When it comes to food, lions will take advantage of an opportunity when they see one ... but it rarely involves hoisting themselves up into a tree! That's precisely what played out in front of lucky tourists in South Africa's Londolozi Game Reserve recently, when a lioness set her sights on a leopard's hard-earned meal.

In the world of big cats, trees are usually leopard territory. The spotted cats' smaller size makes them vulnerable to bigger felines like lions, or to animals whose strength comes from numbers, like hyenas. But thanks to their amazing tree-climbing skills, leopards have another option. High up in the branches, the cats – and their lunch – are usually safe. Sometimes, though, elevation is just not enough.

Last month, safari guide Sean Cresswell, along with two other Londolozi guides, tracked down a female leopard and her nine-month-old cub, and the group stopped their vehicles to allow guests to observe the feline pair feeding on the carcass of a young kudu. The adult cat had probably killed the antelope the previous night.

Having eaten enough for the day, the younger leopard eventually sauntered over to some bushes to rest. The mother, meanwhile, began the task of moving what remained of the carcass towards the safety of a nearby tree.

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The adult female dragged the heavy carcass towards a large tree. Image: Don Heyneke.

The tree's main trunk was slanted, which made the leopard's climb easier, and she later returned to her elevated perch to resume eating once again. But the peaceful scene didn't last long.

"A few minutes later she suddenly became very alert, staring into the distance ... She was no longer interested in her meal as she repositioned in the canopy to get a better view, eyes wide open and ears forward," writes Cresswell on the Londolozi blog.

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After hoisting her meal into the tree, the mother leopard began eating once more – but it wasn't long before she sensed trouble approaching. Image: Don Heyneke (left) and Nick Kleer (right).

Sensing that trouble wasn't far off, the female leopard abandoned her carcass and cautiously began making her way down the tree. "It looked as if she was stalking, but from a tree. None of us had seen this type of behaviour before and were desperate to find out what she could see that was causing her such concern," says Cresswell.

As soon as her paws touched the ground, the leopard fled from the still-unseen danger, followed quickly by her cub. 

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Sensing danger, the leopard makes a quick getaway. Image: Nick Kleer

The tourists and guides stayed put, and the group didn't have to wait long before the culprit was revealed. A few moments later, the figure of a lioness emerged from a nearby thicket, and a second female followed close behind. The interlopers must have picked up the smell of the leapard's hard-earned meal and were now zeroing in on a free lunch.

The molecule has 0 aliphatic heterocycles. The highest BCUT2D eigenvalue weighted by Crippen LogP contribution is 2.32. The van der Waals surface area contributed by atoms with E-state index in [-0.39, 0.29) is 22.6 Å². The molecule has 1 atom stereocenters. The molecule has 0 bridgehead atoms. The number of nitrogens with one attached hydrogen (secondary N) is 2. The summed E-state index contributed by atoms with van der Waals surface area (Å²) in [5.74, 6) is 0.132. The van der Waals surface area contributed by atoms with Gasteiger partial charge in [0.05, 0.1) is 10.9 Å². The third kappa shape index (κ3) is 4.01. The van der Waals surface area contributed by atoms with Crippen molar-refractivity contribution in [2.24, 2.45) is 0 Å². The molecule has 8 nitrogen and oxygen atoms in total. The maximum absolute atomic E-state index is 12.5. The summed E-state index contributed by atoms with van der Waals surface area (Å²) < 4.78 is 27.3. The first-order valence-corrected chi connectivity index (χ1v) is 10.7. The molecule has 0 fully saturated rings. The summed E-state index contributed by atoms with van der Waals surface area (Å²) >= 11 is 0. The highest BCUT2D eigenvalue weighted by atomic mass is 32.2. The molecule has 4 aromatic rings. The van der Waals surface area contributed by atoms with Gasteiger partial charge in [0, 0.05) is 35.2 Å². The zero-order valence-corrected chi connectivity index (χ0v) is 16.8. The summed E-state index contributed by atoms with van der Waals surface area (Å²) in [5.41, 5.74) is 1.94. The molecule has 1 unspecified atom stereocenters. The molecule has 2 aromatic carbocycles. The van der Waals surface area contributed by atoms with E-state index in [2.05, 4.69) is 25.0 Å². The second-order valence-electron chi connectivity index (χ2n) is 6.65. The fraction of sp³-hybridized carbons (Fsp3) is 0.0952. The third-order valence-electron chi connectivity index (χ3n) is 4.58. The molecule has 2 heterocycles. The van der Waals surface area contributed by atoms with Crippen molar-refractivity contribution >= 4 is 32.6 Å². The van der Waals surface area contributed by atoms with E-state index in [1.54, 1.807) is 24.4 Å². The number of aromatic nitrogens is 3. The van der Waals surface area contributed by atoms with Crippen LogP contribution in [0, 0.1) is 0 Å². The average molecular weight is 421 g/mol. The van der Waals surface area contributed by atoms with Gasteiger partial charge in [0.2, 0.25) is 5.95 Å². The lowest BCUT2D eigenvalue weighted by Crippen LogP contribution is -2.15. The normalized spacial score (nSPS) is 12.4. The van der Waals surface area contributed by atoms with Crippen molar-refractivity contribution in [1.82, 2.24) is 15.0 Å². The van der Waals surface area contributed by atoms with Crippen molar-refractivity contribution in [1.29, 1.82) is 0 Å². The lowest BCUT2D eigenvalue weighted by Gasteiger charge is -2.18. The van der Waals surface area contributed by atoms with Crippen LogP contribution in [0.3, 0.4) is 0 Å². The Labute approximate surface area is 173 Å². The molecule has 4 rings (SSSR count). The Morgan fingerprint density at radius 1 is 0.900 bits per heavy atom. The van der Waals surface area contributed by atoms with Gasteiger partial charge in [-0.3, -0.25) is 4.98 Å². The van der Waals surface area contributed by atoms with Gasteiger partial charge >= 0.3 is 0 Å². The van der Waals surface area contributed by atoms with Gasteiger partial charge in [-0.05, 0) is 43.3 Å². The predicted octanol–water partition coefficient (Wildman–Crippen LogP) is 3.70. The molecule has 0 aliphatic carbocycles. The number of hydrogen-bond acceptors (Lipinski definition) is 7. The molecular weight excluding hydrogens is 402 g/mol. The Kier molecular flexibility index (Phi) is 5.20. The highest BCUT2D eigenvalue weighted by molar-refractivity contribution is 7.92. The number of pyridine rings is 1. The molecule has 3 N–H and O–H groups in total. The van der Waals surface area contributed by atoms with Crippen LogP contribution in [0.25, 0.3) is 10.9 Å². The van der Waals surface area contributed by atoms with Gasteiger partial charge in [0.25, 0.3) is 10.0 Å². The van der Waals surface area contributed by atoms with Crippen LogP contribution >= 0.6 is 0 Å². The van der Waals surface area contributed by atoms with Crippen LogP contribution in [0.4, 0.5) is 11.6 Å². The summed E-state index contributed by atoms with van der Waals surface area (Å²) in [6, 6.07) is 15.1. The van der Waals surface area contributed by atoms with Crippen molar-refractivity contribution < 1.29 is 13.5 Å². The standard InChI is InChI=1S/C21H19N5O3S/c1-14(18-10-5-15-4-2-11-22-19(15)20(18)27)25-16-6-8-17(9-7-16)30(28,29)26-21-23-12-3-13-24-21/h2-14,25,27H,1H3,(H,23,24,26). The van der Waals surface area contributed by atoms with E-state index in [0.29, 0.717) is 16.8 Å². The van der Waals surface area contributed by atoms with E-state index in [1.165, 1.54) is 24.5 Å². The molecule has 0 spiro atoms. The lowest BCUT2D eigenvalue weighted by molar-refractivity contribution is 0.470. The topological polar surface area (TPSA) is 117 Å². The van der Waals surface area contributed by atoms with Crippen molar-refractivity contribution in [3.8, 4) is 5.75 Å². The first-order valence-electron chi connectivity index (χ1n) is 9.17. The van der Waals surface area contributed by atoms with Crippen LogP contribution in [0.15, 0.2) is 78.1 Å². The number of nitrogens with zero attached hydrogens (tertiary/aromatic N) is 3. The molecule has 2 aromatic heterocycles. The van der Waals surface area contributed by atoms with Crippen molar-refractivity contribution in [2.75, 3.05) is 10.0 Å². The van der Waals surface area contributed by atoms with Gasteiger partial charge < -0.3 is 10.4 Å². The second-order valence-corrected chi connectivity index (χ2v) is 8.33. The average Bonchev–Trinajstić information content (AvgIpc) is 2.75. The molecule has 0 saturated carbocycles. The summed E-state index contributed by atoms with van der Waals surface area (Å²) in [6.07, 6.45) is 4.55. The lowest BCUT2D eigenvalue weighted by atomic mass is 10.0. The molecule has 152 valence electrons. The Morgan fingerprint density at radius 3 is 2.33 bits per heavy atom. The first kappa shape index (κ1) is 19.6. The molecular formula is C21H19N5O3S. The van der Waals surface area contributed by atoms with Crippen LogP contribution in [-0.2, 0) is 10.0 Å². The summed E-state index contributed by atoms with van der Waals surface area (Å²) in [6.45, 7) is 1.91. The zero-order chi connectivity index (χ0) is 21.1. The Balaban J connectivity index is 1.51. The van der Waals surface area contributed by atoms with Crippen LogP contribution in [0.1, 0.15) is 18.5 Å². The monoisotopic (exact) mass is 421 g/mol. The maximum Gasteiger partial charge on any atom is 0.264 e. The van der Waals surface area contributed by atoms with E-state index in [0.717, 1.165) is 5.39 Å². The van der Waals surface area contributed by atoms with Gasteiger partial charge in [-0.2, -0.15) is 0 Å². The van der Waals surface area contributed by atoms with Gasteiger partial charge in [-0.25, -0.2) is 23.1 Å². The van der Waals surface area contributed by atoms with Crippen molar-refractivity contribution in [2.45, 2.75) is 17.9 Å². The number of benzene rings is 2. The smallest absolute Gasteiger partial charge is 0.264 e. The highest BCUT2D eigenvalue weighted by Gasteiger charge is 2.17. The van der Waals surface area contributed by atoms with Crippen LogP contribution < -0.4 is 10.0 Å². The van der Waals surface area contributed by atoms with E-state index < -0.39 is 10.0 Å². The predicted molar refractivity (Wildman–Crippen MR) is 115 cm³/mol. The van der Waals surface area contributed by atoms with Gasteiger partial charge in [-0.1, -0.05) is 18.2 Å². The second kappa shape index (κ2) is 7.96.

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Before long, the culprit was revealed. Image: Sean Cresswell.

"Without any hesitation, [the first lioness] took the same path up the tree as the female [leopard] did only a few minutes before, straight towards the kudu carcass," says Cresswell.

While lions are not known for their tree-climbing abilities, the behaviour isn't as rare as you'd think. Young lions will often scale trees when they play (being lighter helps), and prides in certain parts of Africa are famous for it. Most fully grown adults will attempt only easily accessible branches, and this female's job was made easier by the slant of the tree. 

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The lioness's much heavier frame made her climb up the tree more difficult. Image: Don Heyneke (left) and Nick Kleer (right)
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Image: Sean Cresswell

"The lioness continued higher and outward, needing to pull herself up. Her claws ripped away chunks of bark as her much larger body edged its way along the branch," Cresswell recalls.

The tough climb was worth it. After reaching her prize, the cat settled in for a few mouthfuls, but soon grew uncomfortable amongst the branches and decided to relocate her stolen meal to a more lion-appropriate location.

As for the leopards, both were spotted by rangers later that day, having put plenty of distance between themselves and their foes. "Their stolen meal was nothing to worry about as both had fed somewhat and, more importantly, escaped any conflict with two large lionesses: a successful day in the wild!"

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One she reached the carcass, the lioness settled in for a few quick bites. Images: Nick Kleer 
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Uncomfortable in her elevated perch, the cat soon decided to relocate, taking her stolen meal with her. Image: Don Heyneke
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Image: Sean Cresswell

For more info on why lions sometimes take to the trees, check out this video:


Top header image: CH&Al, Flickr